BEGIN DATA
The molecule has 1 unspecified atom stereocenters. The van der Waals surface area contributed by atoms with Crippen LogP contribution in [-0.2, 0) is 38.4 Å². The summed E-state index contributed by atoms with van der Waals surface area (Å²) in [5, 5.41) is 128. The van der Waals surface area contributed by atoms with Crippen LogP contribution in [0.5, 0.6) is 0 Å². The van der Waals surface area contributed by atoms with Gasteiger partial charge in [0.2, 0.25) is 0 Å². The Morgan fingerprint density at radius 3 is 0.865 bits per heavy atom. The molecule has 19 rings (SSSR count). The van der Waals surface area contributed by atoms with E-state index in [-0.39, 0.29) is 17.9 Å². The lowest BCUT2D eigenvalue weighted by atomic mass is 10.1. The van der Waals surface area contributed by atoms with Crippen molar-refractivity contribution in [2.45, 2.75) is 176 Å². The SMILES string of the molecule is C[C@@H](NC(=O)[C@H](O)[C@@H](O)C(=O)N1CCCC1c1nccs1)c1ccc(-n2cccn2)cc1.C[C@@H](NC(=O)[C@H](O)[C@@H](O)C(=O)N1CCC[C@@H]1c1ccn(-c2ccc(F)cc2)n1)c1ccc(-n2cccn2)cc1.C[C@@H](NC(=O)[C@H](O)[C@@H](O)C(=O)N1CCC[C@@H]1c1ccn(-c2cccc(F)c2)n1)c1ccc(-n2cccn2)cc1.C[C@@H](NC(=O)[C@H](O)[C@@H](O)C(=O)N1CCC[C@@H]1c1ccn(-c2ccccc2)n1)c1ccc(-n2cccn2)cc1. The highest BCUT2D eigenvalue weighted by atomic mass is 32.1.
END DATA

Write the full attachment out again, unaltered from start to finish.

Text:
The molecule has 1 unspecified atom stereocenters. The van der Waals surface area contributed by atoms with Crippen LogP contribution in [-0.2, 0) is 38.4 Å². The summed E-state index contributed by atoms with van der Waals surface area (Å²) in [5, 5.41) is 128. The van der Waals surface area contributed by atoms with Crippen LogP contribution in [0.5, 0.6) is 0 Å². The van der Waals surface area contributed by atoms with Gasteiger partial charge in [0.2, 0.25) is 0 Å². The Morgan fingerprint density at radius 3 is 0.865 bits per heavy atom. The molecule has 19 rings (SSSR count). The van der Waals surface area contributed by atoms with E-state index in [-0.39, 0.29) is 17.9 Å². The lowest BCUT2D eigenvalue weighted by atomic mass is 10.1. The van der Waals surface area contributed by atoms with Crippen molar-refractivity contribution in [2.45, 2.75) is 176 Å². The SMILES string of the molecule is C[C@@H](NC(=O)[C@H](O)[C@@H](O)C(=O)N1CCCC1c1nccs1)c1ccc(-n2cccn2)cc1.C[C@@H](NC(=O)[C@H](O)[C@@H](O)C(=O)N1CCC[C@@H]1c1ccn(-c2ccc(F)cc2)n1)c1ccc(-n2cccn2)cc1.C[C@@H](NC(=O)[C@H](O)[C@@H](O)C(=O)N1CCC[C@@H]1c1ccn(-c2cccc(F)c2)n1)c1ccc(-n2cccn2)cc1.C[C@@H](NC(=O)[C@H](O)[C@@H](O)C(=O)N1CCC[C@@H]1c1ccn(-c2ccccc2)n1)c1ccc(-n2cccn2)cc1. The highest BCUT2D eigenvalue weighted by atomic mass is 32.1.